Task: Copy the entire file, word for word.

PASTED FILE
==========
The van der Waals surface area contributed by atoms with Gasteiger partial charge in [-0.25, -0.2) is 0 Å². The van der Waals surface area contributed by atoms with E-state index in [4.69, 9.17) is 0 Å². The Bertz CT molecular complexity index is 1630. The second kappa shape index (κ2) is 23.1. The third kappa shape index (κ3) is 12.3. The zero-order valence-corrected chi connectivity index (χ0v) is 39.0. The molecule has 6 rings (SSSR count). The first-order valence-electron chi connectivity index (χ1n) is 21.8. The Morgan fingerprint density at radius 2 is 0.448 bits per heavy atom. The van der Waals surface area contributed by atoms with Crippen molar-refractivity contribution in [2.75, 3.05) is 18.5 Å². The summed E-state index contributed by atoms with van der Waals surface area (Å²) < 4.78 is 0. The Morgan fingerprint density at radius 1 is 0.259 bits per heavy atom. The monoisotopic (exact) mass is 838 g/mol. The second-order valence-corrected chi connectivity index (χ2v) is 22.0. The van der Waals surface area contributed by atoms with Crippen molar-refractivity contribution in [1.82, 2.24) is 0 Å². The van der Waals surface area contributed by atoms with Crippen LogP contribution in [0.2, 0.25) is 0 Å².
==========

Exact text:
The van der Waals surface area contributed by atoms with Gasteiger partial charge in [-0.25, -0.2) is 0 Å². The van der Waals surface area contributed by atoms with E-state index in [4.69, 9.17) is 0 Å². The Bertz CT molecular complexity index is 1630. The second kappa shape index (κ2) is 23.1. The third kappa shape index (κ3) is 12.3. The zero-order valence-corrected chi connectivity index (χ0v) is 39.0. The molecule has 6 rings (SSSR count). The first-order valence-electron chi connectivity index (χ1n) is 21.8. The Morgan fingerprint density at radius 2 is 0.448 bits per heavy atom. The van der Waals surface area contributed by atoms with Crippen molar-refractivity contribution in [2.75, 3.05) is 18.5 Å². The summed E-state index contributed by atoms with van der Waals surface area (Å²) < 4.78 is 0. The Morgan fingerprint density at radius 1 is 0.259 bits per heavy atom. The monoisotopic (exact) mass is 838 g/mol. The second-order valence-corrected chi connectivity index (χ2v) is 22.0. The van der Waals surface area contributed by atoms with Crippen molar-refractivity contribution in [1.82, 2.24) is 0 Å². The van der Waals surface area contributed by atoms with Crippen LogP contribution in [0.2, 0.25) is 0 Å².